Diseases caused by food- and water-borne pathogens have become a major public health problem. The Phase II objectives are as follows: <OL> <LI> To develop an improved, rapid, and sensitive sample preparation chip for real-time PCR-based detection of Escherichia coli O157:H7 and Salmonella in surface and irrigation water. The new chip will be able to isolate and concentrate a very small number of the pathogenic bacteria from a large volume of water and simultaneously remove PCR inhibitors. This will allow a considerable improvement in the sensitivity and specificity of PCR-based detection.<LI>To develop a quantitative real-time PCR assay for the detection of Salmonella. To insure that the real-time PCR results will be reliable, an internal DNA control will be genetically constructed for quality control of the sample preparation and PCR amplification. The real-time PCR assays for the detection of E. coli O157:H7 have been previously developed in Phase I. The sample preparation performance of the new chip for both E. coli O157:H7 and Salmonella will be evaluated and optimized in Phase II. The proposed sample preparation chip, in conjunction with real-time PCR assays, is expected to increase the detection sensitivity and reduce detection time.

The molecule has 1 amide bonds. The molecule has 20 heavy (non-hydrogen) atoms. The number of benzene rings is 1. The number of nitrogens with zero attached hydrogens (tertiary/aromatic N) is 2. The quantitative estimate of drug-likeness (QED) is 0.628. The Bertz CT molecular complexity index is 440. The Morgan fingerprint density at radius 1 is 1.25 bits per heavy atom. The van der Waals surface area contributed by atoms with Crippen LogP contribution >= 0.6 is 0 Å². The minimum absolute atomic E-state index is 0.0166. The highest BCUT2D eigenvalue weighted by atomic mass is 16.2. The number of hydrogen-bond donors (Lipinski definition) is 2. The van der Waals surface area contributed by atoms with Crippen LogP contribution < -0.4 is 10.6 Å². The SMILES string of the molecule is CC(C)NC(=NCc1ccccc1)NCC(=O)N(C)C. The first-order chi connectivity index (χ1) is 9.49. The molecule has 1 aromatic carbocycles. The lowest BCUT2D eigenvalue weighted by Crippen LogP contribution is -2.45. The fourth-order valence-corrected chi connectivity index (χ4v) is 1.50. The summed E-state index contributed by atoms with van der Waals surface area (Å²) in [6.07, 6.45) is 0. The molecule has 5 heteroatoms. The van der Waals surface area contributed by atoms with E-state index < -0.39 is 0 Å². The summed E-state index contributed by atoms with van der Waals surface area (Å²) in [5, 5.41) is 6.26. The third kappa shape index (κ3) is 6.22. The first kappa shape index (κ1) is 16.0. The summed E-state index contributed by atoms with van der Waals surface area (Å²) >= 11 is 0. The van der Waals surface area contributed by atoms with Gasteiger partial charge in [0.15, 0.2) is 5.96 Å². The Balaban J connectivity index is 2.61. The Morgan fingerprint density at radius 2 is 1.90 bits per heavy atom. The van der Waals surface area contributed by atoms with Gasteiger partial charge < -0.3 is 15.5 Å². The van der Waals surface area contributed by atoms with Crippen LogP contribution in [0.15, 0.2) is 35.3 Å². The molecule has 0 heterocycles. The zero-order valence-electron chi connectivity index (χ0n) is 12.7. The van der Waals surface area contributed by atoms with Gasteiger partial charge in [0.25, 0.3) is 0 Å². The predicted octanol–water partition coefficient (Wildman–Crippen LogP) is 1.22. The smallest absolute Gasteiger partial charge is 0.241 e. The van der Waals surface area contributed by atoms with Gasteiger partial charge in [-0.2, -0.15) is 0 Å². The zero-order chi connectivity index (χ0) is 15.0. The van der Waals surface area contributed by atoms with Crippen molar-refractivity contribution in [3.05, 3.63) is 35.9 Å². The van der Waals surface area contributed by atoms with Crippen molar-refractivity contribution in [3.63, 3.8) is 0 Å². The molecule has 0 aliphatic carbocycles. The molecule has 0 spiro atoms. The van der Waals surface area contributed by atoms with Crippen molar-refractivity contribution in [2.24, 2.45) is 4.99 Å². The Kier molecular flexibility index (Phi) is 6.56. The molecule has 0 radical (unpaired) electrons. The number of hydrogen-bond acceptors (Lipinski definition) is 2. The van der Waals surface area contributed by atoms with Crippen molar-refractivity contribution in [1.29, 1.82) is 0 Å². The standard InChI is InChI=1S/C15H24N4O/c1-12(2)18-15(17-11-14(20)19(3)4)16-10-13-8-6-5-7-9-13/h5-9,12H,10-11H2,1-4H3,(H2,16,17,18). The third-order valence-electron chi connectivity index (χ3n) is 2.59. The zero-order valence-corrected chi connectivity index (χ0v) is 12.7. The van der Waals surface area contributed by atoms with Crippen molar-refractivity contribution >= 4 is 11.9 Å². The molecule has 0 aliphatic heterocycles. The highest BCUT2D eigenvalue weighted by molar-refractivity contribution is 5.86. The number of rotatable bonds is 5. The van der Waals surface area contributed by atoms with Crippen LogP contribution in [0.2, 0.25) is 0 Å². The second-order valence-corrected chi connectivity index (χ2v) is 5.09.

Non-Technical Summary: Advances of molecular biology have greatly extended the detection sensitivity of food- and water-borne pathogens. Polymerase chain reaction (PCR) is one of most powerful technology in molecular biology that enables detection of the genomic DNA at single copy level. However, the contamination level of pathogenic bacteria in water samples is usually very low. In addition, a variety of substances in water sample are potential inhibitors to PCR amplification. More efficient sample preparation methods are needed to improve the PCR-based detections, especially for water-borne pathogens. This SBIR phase II project is to develop a rapid, sensitive PCR template preparation chip to remove amplification inhibitors and concentrate E. coli O157:H7 and Salmonella cells from water samples. The outcome of the phase II will be a sample preparation chip and PCR reagents that can help us to detect and precisely identify an outbreak source and to assess public water safety. <P> Approach: The proposed approach for Phase II study consists of two basic steps: immuno-capture of target bacteria on the sample preparation chip, followed by subsequent real-time PCR quantification and confirmation. The antibody specific to E. coli O157:H7 or Salmonella is immobilized on the surfaces of the sample preparation chip. When the water sample flows through the chip, the target bacteria are specifically captured on the immuno-affinity surfaces, and contaminants are washed away. This flow-through sample preparation method can be implemented in two assay formats: (1) enrichment and flow at the same time for a pre-selected period of time, and (2) continuous flow-through for unlimited sample size. The bacteria captured on the chip can be used in a variety of ways: (i) directly lysed using DNA extraction reagent for real-time PCR assays, (ii) cultured inside the sample preparation chip before lysis, or (iii) archived. Two real-time PCR assays, quantitative and multiplex real-time PCR assays, are developed in this study. The bacterial cell numbers from the sample preparation chip will be determined by quantitative real-time PCR assay. The strain identity and toxicity will be further confirmed by the multiplex real-time PCR assay. By examining the genetic information of the captured bacteria, we will evaluate the capability, specificity and recovery efficiency of the sample preparation chips.